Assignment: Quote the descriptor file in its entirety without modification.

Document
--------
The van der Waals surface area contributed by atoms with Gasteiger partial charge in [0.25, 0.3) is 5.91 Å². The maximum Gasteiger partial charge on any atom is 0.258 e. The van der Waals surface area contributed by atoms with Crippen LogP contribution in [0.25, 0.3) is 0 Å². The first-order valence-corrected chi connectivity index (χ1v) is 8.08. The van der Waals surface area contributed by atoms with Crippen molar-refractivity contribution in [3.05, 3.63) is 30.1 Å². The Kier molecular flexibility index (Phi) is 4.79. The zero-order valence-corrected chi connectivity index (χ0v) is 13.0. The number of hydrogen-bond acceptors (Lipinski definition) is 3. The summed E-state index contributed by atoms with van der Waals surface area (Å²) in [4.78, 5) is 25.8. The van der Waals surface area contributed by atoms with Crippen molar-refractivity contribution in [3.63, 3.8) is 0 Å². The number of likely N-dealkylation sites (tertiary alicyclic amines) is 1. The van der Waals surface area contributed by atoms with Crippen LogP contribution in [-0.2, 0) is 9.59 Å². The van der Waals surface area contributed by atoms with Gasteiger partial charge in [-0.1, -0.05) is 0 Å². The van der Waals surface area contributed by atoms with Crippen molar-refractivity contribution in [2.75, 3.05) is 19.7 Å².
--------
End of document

The van der Waals surface area contributed by atoms with Gasteiger partial charge in [0.25, 0.3) is 5.91 Å². The maximum Gasteiger partial charge on any atom is 0.258 e. The van der Waals surface area contributed by atoms with Crippen LogP contribution in [0.25, 0.3) is 0 Å². The first-order valence-corrected chi connectivity index (χ1v) is 8.08. The van der Waals surface area contributed by atoms with Crippen molar-refractivity contribution in [3.05, 3.63) is 30.1 Å². The Kier molecular flexibility index (Phi) is 4.79. The zero-order valence-corrected chi connectivity index (χ0v) is 13.0. The number of hydrogen-bond acceptors (Lipinski definition) is 3. The summed E-state index contributed by atoms with van der Waals surface area (Å²) in [4.78, 5) is 25.8. The van der Waals surface area contributed by atoms with Crippen molar-refractivity contribution in [3.63, 3.8) is 0 Å². The number of likely N-dealkylation sites (tertiary alicyclic amines) is 1. The van der Waals surface area contributed by atoms with Crippen LogP contribution in [-0.2, 0) is 9.59 Å². The van der Waals surface area contributed by atoms with Gasteiger partial charge in [-0.1, -0.05) is 0 Å². The van der Waals surface area contributed by atoms with Crippen molar-refractivity contribution in [2.75, 3.05) is 19.7 Å².